The line was about six deep at the hotel reception desk, and moving slowly. Tired and restless about a week into my travels, I decided to wander the luxurious, modern lobby and have a quick look. From around the corner, I heard some music and laughter, so I followed the sounds to investigate further. I found a hostess standing in front of the entrance to a big, vaulted space; behind her, a Plexiglas dome with several large spheres swinging from the arches, all lit up with black light and pulsing laser beams from every direction. Electronic music blasted from the speakers.
The hostess asked me, “Klingon, Romulan, or Federation?”
“È Klingon, Romulan, or Federation, Lei?”
I pulled my passport from my jacket pocket, “American.”
She rolled her eyes and pointed me back to the reception desk in the lobby.
After a sputtering restart following the summer holidays (we’re in Italy, after all, it takes a few weeks to crank it back up), our nutty group of expats has returned with a vengeance to tell you all about working in Italy without getting caught—I mean, how to find a proper job with a legal contract. Never mind that 1/3 of the economy is in nero (under the table), we’re here to help you do it right. Sort of. I mean, if you’re not ready to master l’arte d’ arrangiarsi (the art of “getting by”) then maybe you should just stay in Kansas.
But very few things are black and white over here, so you’d better decide how much “gray” you’re comfortable with before you sell all your furniture. For those fearless souls like us that have more enthusiasm than common sense, let us explain a thing or two about working in Italy as a foreigner. It should be mentioned that this particular type of experience is actually much more rewarding than that of the lucky few who can afford to finance their dreams without working. By immersing yourself fully into the culture by way of a job, you become an active participant in your journey rather than just an observer. From the start, you should view this as an advantage, and not just as a necessity—even if it is. (OK, yes, I’d rather be toasting George Clooney’s nuptials with him at his Lake Como villa, but short of that, working for a living isn’t so bad.) [Read More...]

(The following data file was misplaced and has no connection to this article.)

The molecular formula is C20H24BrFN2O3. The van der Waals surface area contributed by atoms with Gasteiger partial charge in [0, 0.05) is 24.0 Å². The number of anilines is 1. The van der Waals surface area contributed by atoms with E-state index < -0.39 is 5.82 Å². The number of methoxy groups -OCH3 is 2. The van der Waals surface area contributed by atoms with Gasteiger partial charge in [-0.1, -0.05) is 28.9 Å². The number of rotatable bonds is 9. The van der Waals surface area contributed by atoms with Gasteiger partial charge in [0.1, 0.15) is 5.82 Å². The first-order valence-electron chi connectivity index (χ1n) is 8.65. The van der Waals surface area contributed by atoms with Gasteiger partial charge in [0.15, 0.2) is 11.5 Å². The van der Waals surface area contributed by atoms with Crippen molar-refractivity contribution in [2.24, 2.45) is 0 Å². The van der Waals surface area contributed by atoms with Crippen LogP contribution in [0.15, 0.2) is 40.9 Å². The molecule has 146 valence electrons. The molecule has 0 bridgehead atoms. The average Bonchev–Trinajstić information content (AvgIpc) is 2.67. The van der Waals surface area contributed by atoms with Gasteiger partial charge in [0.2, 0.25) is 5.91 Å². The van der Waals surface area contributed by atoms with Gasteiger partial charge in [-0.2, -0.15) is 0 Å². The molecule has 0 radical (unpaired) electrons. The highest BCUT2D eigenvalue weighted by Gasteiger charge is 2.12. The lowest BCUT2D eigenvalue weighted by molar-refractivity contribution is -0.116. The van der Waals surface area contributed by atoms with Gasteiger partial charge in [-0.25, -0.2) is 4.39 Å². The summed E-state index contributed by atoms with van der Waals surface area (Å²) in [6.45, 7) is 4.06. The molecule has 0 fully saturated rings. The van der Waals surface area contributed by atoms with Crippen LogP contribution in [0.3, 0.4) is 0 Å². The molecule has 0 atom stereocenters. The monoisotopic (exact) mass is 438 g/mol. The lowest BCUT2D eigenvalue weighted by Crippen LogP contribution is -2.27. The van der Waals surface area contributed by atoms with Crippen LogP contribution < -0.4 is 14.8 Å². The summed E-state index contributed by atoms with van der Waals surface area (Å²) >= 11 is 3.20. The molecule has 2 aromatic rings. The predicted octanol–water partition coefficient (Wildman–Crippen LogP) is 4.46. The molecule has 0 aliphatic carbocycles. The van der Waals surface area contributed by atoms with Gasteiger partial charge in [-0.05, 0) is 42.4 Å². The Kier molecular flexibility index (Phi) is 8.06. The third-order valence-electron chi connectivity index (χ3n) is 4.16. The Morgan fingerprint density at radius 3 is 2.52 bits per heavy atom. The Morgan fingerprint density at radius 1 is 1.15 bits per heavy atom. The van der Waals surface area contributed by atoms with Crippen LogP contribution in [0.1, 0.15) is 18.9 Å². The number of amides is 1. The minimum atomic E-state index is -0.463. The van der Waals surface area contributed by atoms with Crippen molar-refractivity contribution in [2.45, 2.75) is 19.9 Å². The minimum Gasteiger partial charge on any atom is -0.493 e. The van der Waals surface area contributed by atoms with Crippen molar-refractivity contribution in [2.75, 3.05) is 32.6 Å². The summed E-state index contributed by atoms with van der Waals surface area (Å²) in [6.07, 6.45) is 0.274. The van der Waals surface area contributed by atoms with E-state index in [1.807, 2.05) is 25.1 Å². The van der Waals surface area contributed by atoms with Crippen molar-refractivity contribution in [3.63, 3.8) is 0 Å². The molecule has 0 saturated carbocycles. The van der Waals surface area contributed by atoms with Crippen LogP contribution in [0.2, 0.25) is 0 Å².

My little principessa turned one year-old recently, and this is a great time for being a parent. She’s discovering the world, learning to walk, and saying her first words. It would not be an understatement to say that hearing her call me, “Da-da” for the first time was the best moment of my life so far. However, it comes with a little anxiety, too. She’s learning English and Italian at the same time, and I can’t help but feel a little guilty about intentionally causing all this confusion in her developing brain. I tell her “shoe,” and Jessica tells her, “scarpa.” Poor thing.
My wife and I have both been language teachers, so you’d think that teaching our child to be bilingual would be an easy task. The obvious fact is, it’s not the same thing teaching a language to an infant as it is to an adult. In some ways, it’s easier…at least for our “student,” who has no blocks and no preconceived notions of grammar rules or pronunciation. For the teachers, however, how do you “explain” something to a little person who has none of your linguistic reference points?
While attempting to take notes in a bouncing van just outside of Florence, I listened to my guide Anna describe our first stop on our tour of Chianti. “We will be traveling along the Via Francigena, stopping at San Donato where you will see a typical Tuscan hilltown which sits along this very important route.”
“The Via who?” I asked.
“The Via Fancigena. You know, the pilgrim route from France to Rome. Actually it goes all the way back to Canterbury, England, as first described by its archbishop, Sigeric the Serious, in the tenth century.”
Was I sleeping in history class that day, or did I just not understand the Italian pronunciations? Or maybe it wasn’t my history so much as my catechism that was lacking. Quite probably, all of the above. I tried not to let my ignorance show. Anna was too busy driving to notice, and at that point she was in full storytelling mode.